Gunnar Nelson's team disappointed after appeal fails in UFC Fight Night 113 loss

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UFC welterweight Gunnar Nelson’s attempt to appeal his TKO loss to Santiago Ponzinibbio has failed.

Nelson’s management team at Paradigm Sports today released a statement confirming the UFC has denied the fighter’s request.

“We are disappointed with the UFC’s recent ruling to uphold the result of the July 16, 2017 bout between our client, Gunnar Nelson, and Santiago Ponzinibbio,” read the statement, posted on Paradigm’s Facebook page. “While we understand the outcome of a fight is difficult to overturn, we maintain that the blatant eye pokes were a major factor in the stoppage and the final eye poke was certainly a fight-ending foul, because Gunnar had no opportunity to signal the referee.

“A more stringent application of the Unified Rules of MMA should have been applied here to rule this fight a no-contest. We stand behind Gunnar and Team Nelson, and we hope this unfortunate situation will lead to more careful application of the rules regarding eye pokes, as fairness and fighter safety must always be a priority.”

Nelson (16-3-1 MMA, 7-3 UFC) was stopped by Ponzinibbio (25-3 MMA, 7-2 UFC) at the 1:22 mark of the opening frame of the FS1-televised UFC Fight Night 113 event in Glasgow, Scottland, which was regulated by the UFC and conducted under the new Unified Rules of MMA, which penalize a fighter from extending fingers outward during the action (the promotion oversees events in jurisdictions without formal athletic commissions).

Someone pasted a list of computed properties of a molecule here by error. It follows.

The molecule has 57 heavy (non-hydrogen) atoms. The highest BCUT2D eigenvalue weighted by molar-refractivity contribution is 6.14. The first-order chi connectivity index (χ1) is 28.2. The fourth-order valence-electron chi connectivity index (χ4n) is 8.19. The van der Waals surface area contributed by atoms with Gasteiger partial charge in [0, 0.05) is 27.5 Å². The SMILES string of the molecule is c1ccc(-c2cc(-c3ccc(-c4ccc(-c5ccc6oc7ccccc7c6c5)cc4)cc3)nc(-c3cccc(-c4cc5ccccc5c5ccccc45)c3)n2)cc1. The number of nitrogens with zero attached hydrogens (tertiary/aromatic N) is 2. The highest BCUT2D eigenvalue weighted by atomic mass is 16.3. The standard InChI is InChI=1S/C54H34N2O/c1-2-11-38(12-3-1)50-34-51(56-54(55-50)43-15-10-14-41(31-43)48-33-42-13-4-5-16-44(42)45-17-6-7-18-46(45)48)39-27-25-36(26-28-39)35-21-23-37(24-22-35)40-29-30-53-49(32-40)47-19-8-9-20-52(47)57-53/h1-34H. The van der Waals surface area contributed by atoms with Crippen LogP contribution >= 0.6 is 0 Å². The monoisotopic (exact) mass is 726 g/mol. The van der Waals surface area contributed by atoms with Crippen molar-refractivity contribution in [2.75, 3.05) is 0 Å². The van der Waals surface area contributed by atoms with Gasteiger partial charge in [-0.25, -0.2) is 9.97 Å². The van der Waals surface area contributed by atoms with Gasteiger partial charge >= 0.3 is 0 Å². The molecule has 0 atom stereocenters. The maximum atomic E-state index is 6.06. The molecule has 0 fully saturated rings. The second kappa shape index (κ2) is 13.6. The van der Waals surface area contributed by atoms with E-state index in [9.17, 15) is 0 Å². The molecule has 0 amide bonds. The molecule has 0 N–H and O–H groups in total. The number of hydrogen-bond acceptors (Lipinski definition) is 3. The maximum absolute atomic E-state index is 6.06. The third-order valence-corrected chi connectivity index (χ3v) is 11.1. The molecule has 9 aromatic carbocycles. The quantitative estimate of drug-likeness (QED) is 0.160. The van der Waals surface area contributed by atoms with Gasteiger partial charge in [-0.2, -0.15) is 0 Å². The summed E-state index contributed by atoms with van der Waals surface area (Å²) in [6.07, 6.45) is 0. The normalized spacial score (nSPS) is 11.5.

The referee did not stop the fight to issue any warnings for eye-pokes, but afterward, Nelson said the flurry of punches he took was preceded by several fingers to his eye from Ponzinibbio.

“I’m kicking myself in the head for not stopping the fight,” Nelson told MMAjunkie at the event’s post-fight presser. “I should have stopped the fight, recovered, and carried on from there.”

Under the current rules, the only person who can stop a fight mid-action is the referee, who is the sole arbiter of the contest. However, it’s not uncommon for referees to miss illegal eye-pokes in the heat of the moment.

“I was seeing two Ponzinibbios in front of me, and it was like that until I remember standing up and the fight was over,” Nelson said.

Ponzinibbio had no recollection of poking Nelson in the eye and maintained his punches ultimately finished the fight.

Nelson’s loss snapped a two-fight win streak and put him back in the hunt for a breakthrough fight. The 29-year-old submission ace has reeled off several impressive wins, but has fallen short against veterans such as Rick Story and Demian Maia prior to his defeat by Ponzinibbio, who’s won his past five octagon bouts.

For more on UFC Fight Night 113, check out the UFC Events section of the site.

Filed under: News, UFC
Source: MMA Junkie

MMAjunkie's 'Knockout of the Month' for July: Who had the best finish in a loaded month?